The results of the AJCommitttee polls, said a Democratic strategist Steve Rabinowitz, indicate that Bush has little room to grow among Jews. “All the Jews in America already know George Bush,” Rabinowitz said. “He can get some of the undecided, but he can’t get any of the Kerry vote.”
The Republican Jewish Coalition, which hailed the December AJCommittee poll results as an encouraging “shift” toward the GOP, likewise portrayed the drop in Jewish support for Bush since the December poll as a gain.
“It’s an almost 30% increase in where he was in 2000,” said the executive director of the Republican Jewish Coalition, Matt Brooks. He noted that George Herbert Walker Bush got 11% of the Jewish vote when he ran for re-election in 1992, Senator Robert Dole got 16% in 1996 and George W. Bush won 19% in 2000.
Kerry’s number, Brooks said, “is the lowest level for a Democrat in the last 12 years.”
“I like that positive trend line,” Brooks said. “I consider that to be meaningful in a close election. That trend line would cause stock brokers to sell the Democrats short.”
The AJCommittee provided a denominational breakdown for the election-related question. Bush was favored by 60% of the Orthodox respondents but only 21% of the Conservative, 18% of the Reform and 23% of those who identified themselves as “just Jewish.” Kerry’s support was the mirror image, with 26% of the Orthodox, 70% of the Conservative, 77% of the Reform and 66% of the “just Jewish” registering support for him.
The Democratic stand-bearer did better among older age groups. Bush gained fully a third of the support of Jews under 40, while Kerry polled 59%; Jews ages 40 to 59 showed 25% support for Bush and 64% for Kerry; those 60 and older went 19% for Bush and 74% for Kerry. A separate poll of Russian Jews in New York showed majority support for Bush, Harris said.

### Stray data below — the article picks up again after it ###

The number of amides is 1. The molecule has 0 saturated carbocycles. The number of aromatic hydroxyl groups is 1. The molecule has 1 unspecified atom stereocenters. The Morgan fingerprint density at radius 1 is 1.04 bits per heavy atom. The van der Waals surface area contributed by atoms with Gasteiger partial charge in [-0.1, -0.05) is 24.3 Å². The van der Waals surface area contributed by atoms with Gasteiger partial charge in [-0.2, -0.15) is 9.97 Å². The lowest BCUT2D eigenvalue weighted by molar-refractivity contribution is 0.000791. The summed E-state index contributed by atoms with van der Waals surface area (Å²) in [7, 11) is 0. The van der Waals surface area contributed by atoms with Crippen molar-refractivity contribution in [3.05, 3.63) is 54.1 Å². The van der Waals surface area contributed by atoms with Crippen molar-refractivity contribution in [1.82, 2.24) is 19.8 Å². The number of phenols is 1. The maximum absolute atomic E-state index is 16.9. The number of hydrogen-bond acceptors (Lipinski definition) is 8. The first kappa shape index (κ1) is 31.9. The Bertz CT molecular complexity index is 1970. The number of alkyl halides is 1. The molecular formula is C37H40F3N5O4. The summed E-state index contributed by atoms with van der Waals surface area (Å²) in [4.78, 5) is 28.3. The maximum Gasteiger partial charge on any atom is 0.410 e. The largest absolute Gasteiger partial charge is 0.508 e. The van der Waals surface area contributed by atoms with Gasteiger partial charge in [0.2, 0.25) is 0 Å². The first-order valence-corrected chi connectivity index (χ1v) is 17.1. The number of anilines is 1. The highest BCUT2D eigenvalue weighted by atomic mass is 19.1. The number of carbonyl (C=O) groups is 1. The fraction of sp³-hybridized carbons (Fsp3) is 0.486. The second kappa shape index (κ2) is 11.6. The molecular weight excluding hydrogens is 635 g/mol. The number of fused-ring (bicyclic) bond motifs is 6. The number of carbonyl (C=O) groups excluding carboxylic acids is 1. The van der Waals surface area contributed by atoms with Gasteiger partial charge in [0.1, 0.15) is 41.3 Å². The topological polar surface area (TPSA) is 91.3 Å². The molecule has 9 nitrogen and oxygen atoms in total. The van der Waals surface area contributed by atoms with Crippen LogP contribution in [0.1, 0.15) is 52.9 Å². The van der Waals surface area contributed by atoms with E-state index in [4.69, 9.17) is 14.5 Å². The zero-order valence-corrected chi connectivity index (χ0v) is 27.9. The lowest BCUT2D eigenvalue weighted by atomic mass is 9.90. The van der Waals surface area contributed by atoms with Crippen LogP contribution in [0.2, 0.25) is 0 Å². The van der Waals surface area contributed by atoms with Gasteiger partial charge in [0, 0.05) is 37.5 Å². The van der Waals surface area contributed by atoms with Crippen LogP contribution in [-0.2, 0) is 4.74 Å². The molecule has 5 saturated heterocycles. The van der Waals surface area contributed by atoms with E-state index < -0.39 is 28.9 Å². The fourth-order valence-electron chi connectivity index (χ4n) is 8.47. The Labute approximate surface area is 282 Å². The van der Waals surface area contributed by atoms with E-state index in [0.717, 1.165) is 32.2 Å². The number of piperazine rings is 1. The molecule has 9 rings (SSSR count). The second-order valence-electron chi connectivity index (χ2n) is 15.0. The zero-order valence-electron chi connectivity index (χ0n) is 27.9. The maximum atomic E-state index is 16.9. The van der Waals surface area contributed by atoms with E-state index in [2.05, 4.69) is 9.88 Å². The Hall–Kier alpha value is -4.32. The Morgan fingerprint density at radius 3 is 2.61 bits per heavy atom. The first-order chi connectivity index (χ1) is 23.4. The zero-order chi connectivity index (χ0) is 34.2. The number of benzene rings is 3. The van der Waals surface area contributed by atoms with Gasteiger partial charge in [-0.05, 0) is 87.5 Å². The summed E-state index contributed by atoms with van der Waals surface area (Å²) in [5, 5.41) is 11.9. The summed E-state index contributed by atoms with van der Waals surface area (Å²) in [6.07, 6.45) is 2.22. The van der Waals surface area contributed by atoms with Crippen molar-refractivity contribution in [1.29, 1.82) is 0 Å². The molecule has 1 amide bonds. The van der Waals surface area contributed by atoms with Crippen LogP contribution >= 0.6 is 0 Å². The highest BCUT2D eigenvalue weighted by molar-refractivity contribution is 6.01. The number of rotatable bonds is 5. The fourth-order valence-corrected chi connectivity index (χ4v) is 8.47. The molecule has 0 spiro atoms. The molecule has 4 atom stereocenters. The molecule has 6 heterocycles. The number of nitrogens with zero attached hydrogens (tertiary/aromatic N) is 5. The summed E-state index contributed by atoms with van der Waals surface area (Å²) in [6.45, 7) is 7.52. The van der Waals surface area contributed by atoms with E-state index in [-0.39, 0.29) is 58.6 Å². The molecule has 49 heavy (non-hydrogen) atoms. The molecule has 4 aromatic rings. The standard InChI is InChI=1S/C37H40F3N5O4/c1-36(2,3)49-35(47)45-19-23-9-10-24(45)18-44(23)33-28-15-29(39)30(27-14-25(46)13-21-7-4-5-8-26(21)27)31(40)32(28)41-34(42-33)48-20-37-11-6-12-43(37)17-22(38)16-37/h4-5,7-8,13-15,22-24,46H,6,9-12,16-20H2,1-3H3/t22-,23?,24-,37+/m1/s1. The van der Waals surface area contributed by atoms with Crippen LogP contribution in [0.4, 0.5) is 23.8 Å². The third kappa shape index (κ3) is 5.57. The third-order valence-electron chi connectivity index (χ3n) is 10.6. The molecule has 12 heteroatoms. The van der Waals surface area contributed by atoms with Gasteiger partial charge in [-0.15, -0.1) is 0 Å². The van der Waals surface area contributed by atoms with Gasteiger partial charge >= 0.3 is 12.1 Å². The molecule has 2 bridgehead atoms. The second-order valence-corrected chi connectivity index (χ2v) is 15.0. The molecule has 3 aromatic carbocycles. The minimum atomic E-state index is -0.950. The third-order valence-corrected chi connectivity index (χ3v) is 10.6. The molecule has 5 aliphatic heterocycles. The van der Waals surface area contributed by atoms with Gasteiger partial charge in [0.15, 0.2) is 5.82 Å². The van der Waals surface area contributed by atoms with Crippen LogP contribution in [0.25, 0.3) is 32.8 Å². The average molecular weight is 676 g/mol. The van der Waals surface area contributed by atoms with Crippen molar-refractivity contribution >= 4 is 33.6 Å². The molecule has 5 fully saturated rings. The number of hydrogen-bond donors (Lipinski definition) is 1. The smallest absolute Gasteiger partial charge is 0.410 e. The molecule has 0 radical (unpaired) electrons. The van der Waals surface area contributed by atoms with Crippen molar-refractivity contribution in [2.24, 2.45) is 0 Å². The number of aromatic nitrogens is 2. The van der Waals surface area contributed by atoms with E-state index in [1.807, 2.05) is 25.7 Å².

The overall liberal profile of American Jews is evident on one of the most hotly debated domestic issues in America: the question of gay marriage. When asked if same-sex couples should be granted legal recognition and if so, what type, a vast majority of Jewish respondents — 85% — said yes, with 49% supporting full legal marriage status for gay couples. Civil unions were the option favored by 36% of Jews.
A Newsweek poll taken in May found that only 51% of Americans favored any recognition of gay unions. Just 28% voiced support for same-sex marriage.
In the general population, according to a Gallup poll taken in May, a 51% majority supports such a constitutional amendment banning same-sex marriage. The AJCommittee survey found that 74% of Jews opposed the measure.
Regarding Israel, the AJCommittee poll reflects a sense of pessimism regarding peace with the Arabs. Only 5% said they are more optimistic now than they were a year ago, compared with about a third that said they are less optimistic. Sixty-one percent said their feelings have not changed since last year.
A vast majority — 84% — agreed with the statement that “the real goal of the Arabs is not the return of the occupied territories but the destruction of Israel.”
Still, despite such feelings, 57% said they support the creation of a Palestinian state. Israel’s decision to unilaterally withdraw from Gaza was backed by 65%. Israel’s decision to build the West Bank security fence was supported by 69% of American Jews.
The poll found that only 6% of American Jews view “support for Israel” as the quality most important to their Jewish identity; 43% said “being part of the Jewish people” was most important.